Stop-Motion Tenderness Amidst Darkness Can Be Found in “My Life as a Zucchini”

Zucchini (with the blue hair, in front) and friends, in "My Life as a Zucchini"

Zucchini (with the blue hair, in front) and his orphan friends, in “My Life as a Zucchini”

Please don’t let the oddball title put you off; My Life as a Zucchini is a charmer, well worth tracking down.  The first full-length movie by Swiss director Claude Barras, it deservedly earned a Best Animated Feature Oscar nod.  Much as I enjoyed the ultimate winner, Zootopia, Barras’ film would’ve received the golden statuette, had it been up to me.

When most animated movies today are predictably geared towards young audiences and stuffed with bombast, comic relief sidekicks, and sensory overload, My Life as a Zucchini stands out as something different.  Empathically telling the story of a curiously named boy facing traumatic times, it opts for a gentler tone.  Its subject matter also means that Zucchini is aiming for an older audience.  (In interviews, the director has suggested its suitability for those 15 and above, which seems reasonable to me.)

Barras’ film opens with Zucchini, an imaginative 9 year old, flying a handmade kite out his attic bedroom’s window.  A photo on his dresser shows him with his mother in an earlier, happier era, but now the kite symbolizes his wish to escape an unhappy existence.  His single mother has turned dour and neglectful, spending her days and nights endlessly quaffing beer and shouting at the television.

When his mom dies suddenly, it falls to a kindly policeman to transport Zucchini to “The Fountains,” an orphanage populated by five other unfortunates.  Simon, a red-headed resident, initially taunts him, but soon enough he and Zucchini have bonded.  When Zucchini is smitten with a new arrival named Camille, the two of them even make a nocturnal foray into the administrator’s office to read the girl’s case history.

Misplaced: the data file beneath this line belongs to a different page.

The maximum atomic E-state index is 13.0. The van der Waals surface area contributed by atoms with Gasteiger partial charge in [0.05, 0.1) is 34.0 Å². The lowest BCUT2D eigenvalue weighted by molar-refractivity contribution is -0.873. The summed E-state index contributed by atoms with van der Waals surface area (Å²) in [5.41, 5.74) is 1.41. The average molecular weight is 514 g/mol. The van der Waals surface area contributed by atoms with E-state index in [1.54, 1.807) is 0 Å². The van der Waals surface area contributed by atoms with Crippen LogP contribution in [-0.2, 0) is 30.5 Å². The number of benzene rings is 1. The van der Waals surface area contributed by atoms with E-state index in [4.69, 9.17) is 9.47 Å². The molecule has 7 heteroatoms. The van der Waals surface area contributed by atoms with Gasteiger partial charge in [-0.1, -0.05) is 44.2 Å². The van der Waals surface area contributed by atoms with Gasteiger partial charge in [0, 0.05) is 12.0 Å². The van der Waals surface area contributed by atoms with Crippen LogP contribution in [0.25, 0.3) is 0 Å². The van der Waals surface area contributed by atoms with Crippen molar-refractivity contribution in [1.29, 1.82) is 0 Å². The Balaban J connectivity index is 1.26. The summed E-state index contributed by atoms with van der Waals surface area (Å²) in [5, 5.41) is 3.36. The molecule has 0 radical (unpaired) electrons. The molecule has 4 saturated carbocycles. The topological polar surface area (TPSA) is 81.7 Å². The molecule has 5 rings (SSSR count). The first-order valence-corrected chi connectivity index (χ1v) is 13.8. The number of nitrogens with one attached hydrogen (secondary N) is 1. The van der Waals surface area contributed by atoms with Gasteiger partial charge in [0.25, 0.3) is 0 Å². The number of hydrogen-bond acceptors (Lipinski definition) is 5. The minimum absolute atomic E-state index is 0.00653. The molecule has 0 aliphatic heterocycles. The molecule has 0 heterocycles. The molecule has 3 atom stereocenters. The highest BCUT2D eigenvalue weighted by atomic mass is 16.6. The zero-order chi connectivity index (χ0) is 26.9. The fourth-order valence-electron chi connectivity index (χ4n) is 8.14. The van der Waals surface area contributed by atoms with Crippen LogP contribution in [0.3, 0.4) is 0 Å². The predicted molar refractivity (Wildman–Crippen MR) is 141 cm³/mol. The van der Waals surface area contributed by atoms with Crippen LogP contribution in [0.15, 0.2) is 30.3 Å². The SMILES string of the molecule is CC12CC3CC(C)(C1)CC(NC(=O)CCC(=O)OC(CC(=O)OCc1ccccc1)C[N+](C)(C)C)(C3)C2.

My Life as a Zucchini is told completely from a child’s-eye perspective.  This lends a poignancy to the children’s explanations for how they ended up at The Fountains, with reasons including parental abuse, mental illness, and addiction.  At other times, it adds humor, as when one of their teachers becomes pregnant, and the kids pool their collective knowledge of the birds and the bees.

Zucchini’s visual style is a delight to behold.  Barras has cited inspirations that range from Tim Burton to African art and the portraits of Modigliani.  One can see this melding of influences in the implausibly enlarged heads and eyes of his stop-motion puppets, and the overly bright coloration of ears, noses, and hair.  Permanently affixed bandages or scars represent the inner trauma suffered by the youngsters.  Other touches are winsomely quirky, like boxy cars with tiny wheels and plump, bug-eyed birds.

Zucchini and his police officer friend, in "My Life as a Zucchini"

Zucchini and his police officer friend Raymond, in “My Life as a Zucchini”

Although only the puppets’ eyes and mouths change expression, their subtle variations still convey a breadth of emotion.  This is aided, too, by the uniformly excellent voice acting of the children at the heart of Zucchini.  (I saw the subtitled version of the film; hopefully, the English language dubbing is just as good, since they recruited big-name actors like Nick Offerman and Ellen Page for the job.)  It helps as well that Zucchini has a smart screenplay by Celine Sciamma, herself a director of a handful of coming-of-age movies.

My Life as a Zucchini obviously doesn’t shy away from the darker potential of childhood, but at its core, this is a hopeful film.  With its benevolent cop and kindly orphanage workers, it’s a tribute of sorts to social services done right.  The relationships formed by the kids also show the resilience of youth when given the opportunity to heal.  Despite a couple of scenes of mildly over-the-top hijinks, Zucchini ultimately feels authentic in the emotions and optimism it generates.

4 out of 5 stars

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About Andrew Spitznas

I’m a late arrival to atheism. First, I spent decades as a Sunday school teaching, mission trip taking evangelical Christian. But starting in my 30’s, insightful books and a freethought community guided me to secular humanism.

No matter my worldview, movies have been a lifelong consuming passion. I have wonderful childhood memories of staying up late to watch James Bond on TV and of waiting in a winding line to see Star Wars in its opening weeks. Nowadays, my pulse quickens both to the latest Christopher Nolan spectacle and to the discovery of obscure movie treasures.

I’ve been a psychiatrist for over twenty years, with particular interest in PTSD, geriatrics, and the interface of mental health with culture and religion. In 2011, I combined my clinical and cinematic passions, writing a chapter on themes of trauma in Japanese cinema for Faith and Spirituality in Masters of World Cinema, Volume II. During the past year, I’ve been reviewing films as a guest critic on Tinsel and 1More Film Blog at Patheos.

I live in East Tennessee with my wife Jessica, my three teenagers, and our five dogs.